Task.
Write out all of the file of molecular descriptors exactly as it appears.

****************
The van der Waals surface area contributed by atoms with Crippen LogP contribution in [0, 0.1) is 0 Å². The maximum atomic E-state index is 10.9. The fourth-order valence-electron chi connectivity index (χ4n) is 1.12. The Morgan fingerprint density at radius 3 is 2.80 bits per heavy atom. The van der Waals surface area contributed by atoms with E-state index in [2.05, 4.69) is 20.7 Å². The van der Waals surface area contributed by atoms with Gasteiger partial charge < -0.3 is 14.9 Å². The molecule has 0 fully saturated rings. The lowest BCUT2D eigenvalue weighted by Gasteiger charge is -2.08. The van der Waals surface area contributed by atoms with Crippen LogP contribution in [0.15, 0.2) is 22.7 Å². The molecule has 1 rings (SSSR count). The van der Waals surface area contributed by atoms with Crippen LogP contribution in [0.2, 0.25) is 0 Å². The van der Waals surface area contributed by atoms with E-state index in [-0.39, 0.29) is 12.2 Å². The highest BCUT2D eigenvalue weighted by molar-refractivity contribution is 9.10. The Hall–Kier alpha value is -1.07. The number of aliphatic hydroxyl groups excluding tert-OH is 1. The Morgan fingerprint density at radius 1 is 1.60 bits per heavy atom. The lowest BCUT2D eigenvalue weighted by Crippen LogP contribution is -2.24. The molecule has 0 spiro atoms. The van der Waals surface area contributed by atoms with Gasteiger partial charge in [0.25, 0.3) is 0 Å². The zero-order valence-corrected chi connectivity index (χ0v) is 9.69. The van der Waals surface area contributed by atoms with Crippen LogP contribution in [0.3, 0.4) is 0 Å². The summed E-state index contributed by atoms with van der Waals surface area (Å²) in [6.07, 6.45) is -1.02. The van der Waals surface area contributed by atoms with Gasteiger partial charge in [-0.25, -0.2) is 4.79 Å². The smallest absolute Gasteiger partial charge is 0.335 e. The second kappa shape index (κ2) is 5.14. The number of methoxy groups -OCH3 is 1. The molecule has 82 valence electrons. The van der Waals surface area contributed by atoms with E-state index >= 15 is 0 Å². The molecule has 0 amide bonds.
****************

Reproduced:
The van der Waals surface area contributed by atoms with Crippen LogP contribution in [0, 0.1) is 0 Å². The maximum atomic E-state index is 10.9. The fourth-order valence-electron chi connectivity index (χ4n) is 1.12. The Morgan fingerprint density at radius 3 is 2.80 bits per heavy atom. The van der Waals surface area contributed by atoms with E-state index in [2.05, 4.69) is 20.7 Å². The van der Waals surface area contributed by atoms with Gasteiger partial charge < -0.3 is 14.9 Å². The molecule has 0 fully saturated rings. The lowest BCUT2D eigenvalue weighted by Gasteiger charge is -2.08. The van der Waals surface area contributed by atoms with Crippen LogP contribution in [0.15, 0.2) is 22.7 Å². The molecule has 1 rings (SSSR count). The van der Waals surface area contributed by atoms with Crippen LogP contribution in [0.2, 0.25) is 0 Å². The van der Waals surface area contributed by atoms with E-state index in [-0.39, 0.29) is 12.2 Å². The highest BCUT2D eigenvalue weighted by molar-refractivity contribution is 9.10. The Hall–Kier alpha value is -1.07. The number of aliphatic hydroxyl groups excluding tert-OH is 1. The Morgan fingerprint density at radius 1 is 1.60 bits per heavy atom. The lowest BCUT2D eigenvalue weighted by Crippen LogP contribution is -2.24. The molecule has 0 spiro atoms. The van der Waals surface area contributed by atoms with Gasteiger partial charge in [0.25, 0.3) is 0 Å². The zero-order valence-corrected chi connectivity index (χ0v) is 9.69. The van der Waals surface area contributed by atoms with Crippen LogP contribution in [0.3, 0.4) is 0 Å². The summed E-state index contributed by atoms with van der Waals surface area (Å²) in [6.07, 6.45) is -1.02. The van der Waals surface area contributed by atoms with Gasteiger partial charge in [-0.25, -0.2) is 4.79 Å². The smallest absolute Gasteiger partial charge is 0.335 e. The second kappa shape index (κ2) is 5.14. The number of methoxy groups -OCH3 is 1. The molecule has 82 valence electrons. The van der Waals surface area contributed by atoms with E-state index >= 15 is 0 Å². The molecule has 0 amide bonds.